Meanwhile, Gordon and Batman have soldiered on without Dent. The new DA, Janice Holder, is unfriendly towards Batman (and, as a social friend of Angelo Falcone, is lax if not openly corrupt when it comes to the Hold). Nevertheless, Gordon and Bats do have their successes. Gordon has put together a loyal team (Bullock, Montoya, John Blake, O' Hara). Selina abruptly reappears, and she and Bruce start casually dating. And Batman has an ace in the hole - Salvatore Maroni. After the Two-Face fiasco, the reluctant godfather has had enough. He won't testify for the police or the law, but he will talk to Batman. Among the nuggets he gives up is the identity of all the Red Hood assassins, as well as the leaders of the hit squad - Joe Chill and "Glasgow Jack," who have only been seen before this as Grissom's chauffers and, in Jack's case, a popular stand-up at Underworld nightclubs. Based on Maroni's tips and Batman's own work, the Grissom Syndicate becomes the next prime target in the Hold. Tipped off by a mole, Grissom tries to avoid Carmine Falcone's fate. He resigns as head of his Syndicate, names Jack as his successor, and goes into hiding. Jack is unpopular as a boss in the Syndicate and in the entire Hold, not because he is too greedy, but because he frightens them. Ever since Batman first appeared, Jack has grown more and more wild - and he was barely in control to begin with. Since the Red Hood will not betray their boss, the Hold recruits gunmen from each gang to take Jack and his crew out as they inspect a chemical plant they operate as a front, Axis. Tipped off, the Red Hood all don their standard disguise and ambush their attackers. Batman and the police try to break up the fight and bring Jack to justice, but in the end, some of the Red Hood are killed, most are captured, two slip out, and another is accidentally knocked into a vat of chemicals by Batman. Jack and Joe Chill are not accounted for.

While Maroni's testimony is helpful, Batman has no respect for him. He is horrified when Maroni turns up at a Wayne fundraiser as a guest of Leslie Thompkins. It is revealed  that Salvatore's father Luigi was a patient of Thompkins, was also a reluctant mobster who tried to reform before the Falcones started a mob war, and had his life saved by Thomas Wayne. Dr. Wayne and Luigi became friends in spite of themselves. Salvatore is also Thompkins' patient and has kept a correspondence with Alfred started by his father. Bruce develops a reluctant respect for the godfather, and just in time. The Hold has found out that Maroni talked to the Batman, and kidnapped his two sons to try and force him to come forward and admit what he said. Instead, Batman and Maroni blaze into where the boys are being kept and save them. Maroni officially cooperates with law enforcement, convinces several of his top men to do the same, and is deported to Sicily, where he takes up his dream job as a writer.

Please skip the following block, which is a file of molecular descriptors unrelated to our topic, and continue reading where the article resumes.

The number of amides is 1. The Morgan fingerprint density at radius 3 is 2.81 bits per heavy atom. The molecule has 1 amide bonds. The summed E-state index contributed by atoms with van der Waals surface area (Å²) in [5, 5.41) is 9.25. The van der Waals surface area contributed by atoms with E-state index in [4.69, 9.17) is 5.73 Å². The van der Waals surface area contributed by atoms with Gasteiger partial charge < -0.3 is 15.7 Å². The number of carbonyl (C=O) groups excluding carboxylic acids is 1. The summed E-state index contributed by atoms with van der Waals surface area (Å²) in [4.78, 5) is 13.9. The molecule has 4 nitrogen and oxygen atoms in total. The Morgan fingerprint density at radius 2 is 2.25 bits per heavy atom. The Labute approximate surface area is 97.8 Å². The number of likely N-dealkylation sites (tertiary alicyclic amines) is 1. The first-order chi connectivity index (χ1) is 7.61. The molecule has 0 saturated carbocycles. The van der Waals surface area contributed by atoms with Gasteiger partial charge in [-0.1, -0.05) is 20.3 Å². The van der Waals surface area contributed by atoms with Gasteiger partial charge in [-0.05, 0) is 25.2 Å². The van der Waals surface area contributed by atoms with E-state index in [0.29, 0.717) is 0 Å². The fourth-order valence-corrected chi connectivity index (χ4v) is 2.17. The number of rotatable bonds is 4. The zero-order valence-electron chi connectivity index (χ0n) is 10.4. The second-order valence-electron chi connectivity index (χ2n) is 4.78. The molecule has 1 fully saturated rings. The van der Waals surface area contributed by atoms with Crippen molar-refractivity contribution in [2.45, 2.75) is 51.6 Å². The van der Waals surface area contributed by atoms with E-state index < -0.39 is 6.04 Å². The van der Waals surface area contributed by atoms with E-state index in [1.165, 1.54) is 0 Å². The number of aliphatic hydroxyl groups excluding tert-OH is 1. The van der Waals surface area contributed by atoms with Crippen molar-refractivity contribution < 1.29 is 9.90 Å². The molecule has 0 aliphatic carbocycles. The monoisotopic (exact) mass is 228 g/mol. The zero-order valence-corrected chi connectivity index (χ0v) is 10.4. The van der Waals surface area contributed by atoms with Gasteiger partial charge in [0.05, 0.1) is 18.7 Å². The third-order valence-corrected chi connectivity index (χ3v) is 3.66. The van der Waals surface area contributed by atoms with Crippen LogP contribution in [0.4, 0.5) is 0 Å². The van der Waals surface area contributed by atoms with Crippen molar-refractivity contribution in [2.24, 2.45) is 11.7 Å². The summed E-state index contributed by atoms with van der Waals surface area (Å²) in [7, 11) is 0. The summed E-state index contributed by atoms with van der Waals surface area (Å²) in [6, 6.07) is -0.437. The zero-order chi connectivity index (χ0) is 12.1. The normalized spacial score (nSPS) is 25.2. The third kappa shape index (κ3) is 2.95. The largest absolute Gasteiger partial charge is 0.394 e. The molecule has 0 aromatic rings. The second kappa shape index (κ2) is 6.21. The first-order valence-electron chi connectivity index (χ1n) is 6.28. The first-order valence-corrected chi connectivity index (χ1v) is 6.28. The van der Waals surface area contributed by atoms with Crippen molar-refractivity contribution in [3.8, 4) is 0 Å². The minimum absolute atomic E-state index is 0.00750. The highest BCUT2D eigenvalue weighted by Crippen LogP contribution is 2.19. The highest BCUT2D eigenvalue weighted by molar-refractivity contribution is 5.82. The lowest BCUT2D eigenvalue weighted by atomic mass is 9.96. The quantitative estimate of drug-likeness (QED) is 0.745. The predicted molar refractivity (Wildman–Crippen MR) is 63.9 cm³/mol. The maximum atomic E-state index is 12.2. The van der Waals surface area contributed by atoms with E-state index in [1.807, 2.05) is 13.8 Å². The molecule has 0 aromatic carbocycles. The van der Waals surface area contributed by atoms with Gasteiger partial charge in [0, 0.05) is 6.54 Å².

The testimony of the Maroni defectors opens up the entire Hold to prosecution, and Batman and Gordon are hopeful for a successful strike against them, despite distractions from new "freaks" (Man-Bat) and Catwoman's return. But a few weeks after the incident at Axis, a radio message announces that Grissom will meet his death at the hands of the Joker. The prediction comes true, down to the minute. Several more members of the Syndicate meet a similar end before the targets become random civilians. The deaths are all caused by "the Joker's Patented Smylex Venom," which Batman is able to synthesise an antidote for, but no one can predict or stop the deaths. The Joker makes his first public appearance in a deadly parade that leaves one of the busiest streets of Gotham in ruins, courtesy of Mr. J and his Red Triangle Circus Gang. It is implied (but never confirmed) that the Joker is either Jack or Joe Chill, and whichever he isn't is the Ringleader character of the Circus Gang. The Ringleader is the Number 3 man in  the group; Number 2 is Harley Quinn, who has Dini's origin but met Joker outside of an institution.

The Joker keeps up his reign of terror, always evading the law and Batman. His antics are destroying organized crime. After Grissom's death, what remains of his gang is absorbed by the Penguins; what was left of the Maronis was absorbed by the Falcones. They continue to fight each other through the Thornes. Angelo Falcone hires Crane to take out the Joker. Crane gets his chance when the Joker breaks into Arkham. As Scarecrow, Crane tries his fear gas on the Joker; it has no effect. In response, the Joker gases Scarecrow, and all of Arkham, with a laughing gas, and sets them all loose on Gotham. When Sofia Gigante gets wind of her brother's failed plan and Holiday guise, she puts a contract on his head; on the 4th of July, Angelo takes them both out in a suicide strike, leaving his top man as the boss of the Empire. In the Thorne Gang, Kosov kills Moxon and agrees to serve under the Penguin. Batman exposes the Penguin as Oswald Cobblepot at some point in the season, but he is able to remain an obscure figure. Two-Face, with a flip of the coin, plans a bombing of the Cobblepot estate, but the Penguin escapes to an underground lair. He and the new Falcone boss make peace, and the streamlined Hold plots its future in a Gotham where the criminal scene is dominated by the freaks.